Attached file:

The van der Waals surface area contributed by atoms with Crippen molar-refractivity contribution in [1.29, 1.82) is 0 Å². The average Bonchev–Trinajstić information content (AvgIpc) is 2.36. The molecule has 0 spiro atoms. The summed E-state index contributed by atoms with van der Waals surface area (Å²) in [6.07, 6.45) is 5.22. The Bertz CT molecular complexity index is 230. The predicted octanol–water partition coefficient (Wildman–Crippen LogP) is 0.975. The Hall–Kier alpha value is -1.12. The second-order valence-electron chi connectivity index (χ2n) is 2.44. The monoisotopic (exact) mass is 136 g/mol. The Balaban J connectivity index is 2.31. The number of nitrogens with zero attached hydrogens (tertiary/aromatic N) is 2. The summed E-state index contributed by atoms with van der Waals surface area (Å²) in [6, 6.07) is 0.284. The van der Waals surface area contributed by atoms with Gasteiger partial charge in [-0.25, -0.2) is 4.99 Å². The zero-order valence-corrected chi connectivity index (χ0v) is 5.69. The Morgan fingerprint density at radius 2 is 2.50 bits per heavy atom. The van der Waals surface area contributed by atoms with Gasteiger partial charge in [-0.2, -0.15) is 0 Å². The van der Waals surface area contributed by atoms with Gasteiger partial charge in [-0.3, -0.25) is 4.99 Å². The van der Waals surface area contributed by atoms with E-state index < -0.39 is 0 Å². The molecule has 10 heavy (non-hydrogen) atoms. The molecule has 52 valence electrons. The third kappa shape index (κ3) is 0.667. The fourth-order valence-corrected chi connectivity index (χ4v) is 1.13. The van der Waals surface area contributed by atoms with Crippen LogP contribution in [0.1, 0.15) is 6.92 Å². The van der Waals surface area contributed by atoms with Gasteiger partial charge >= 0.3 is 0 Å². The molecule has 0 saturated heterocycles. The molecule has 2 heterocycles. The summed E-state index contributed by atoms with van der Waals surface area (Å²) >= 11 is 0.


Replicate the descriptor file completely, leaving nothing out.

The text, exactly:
The van der Waals surface area contributed by atoms with Crippen molar-refractivity contribution in [1.29, 1.82) is 0 Å². The average Bonchev–Trinajstić information content (AvgIpc) is 2.36. The molecule has 0 spiro atoms. The summed E-state index contributed by atoms with van der Waals surface area (Å²) in [6.07, 6.45) is 5.22. The Bertz CT molecular complexity index is 230. The predicted octanol–water partition coefficient (Wildman–Crippen LogP) is 0.975. The Hall–Kier alpha value is -1.12. The second-order valence-electron chi connectivity index (χ2n) is 2.44. The monoisotopic (exact) mass is 136 g/mol. The Balaban J connectivity index is 2.31. The number of nitrogens with zero attached hydrogens (tertiary/aromatic N) is 2. The summed E-state index contributed by atoms with van der Waals surface area (Å²) in [6, 6.07) is 0.284. The van der Waals surface area contributed by atoms with Gasteiger partial charge in [-0.25, -0.2) is 4.99 Å². The zero-order valence-corrected chi connectivity index (χ0v) is 5.69. The Morgan fingerprint density at radius 2 is 2.50 bits per heavy atom. The van der Waals surface area contributed by atoms with Gasteiger partial charge in [-0.2, -0.15) is 0 Å². The van der Waals surface area contributed by atoms with Gasteiger partial charge in [-0.3, -0.25) is 4.99 Å². The van der Waals surface area contributed by atoms with E-state index < -0.39 is 0 Å². The molecule has 10 heavy (non-hydrogen) atoms. The molecule has 52 valence electrons. The third kappa shape index (κ3) is 0.667. The fourth-order valence-corrected chi connectivity index (χ4v) is 1.13. The van der Waals surface area contributed by atoms with Crippen LogP contribution in [0.1, 0.15) is 6.92 Å². The van der Waals surface area contributed by atoms with Gasteiger partial charge >= 0.3 is 0 Å². The molecule has 0 saturated heterocycles. The molecule has 2 heterocycles. The summed E-state index contributed by atoms with van der Waals surface area (Å²) >= 11 is 0.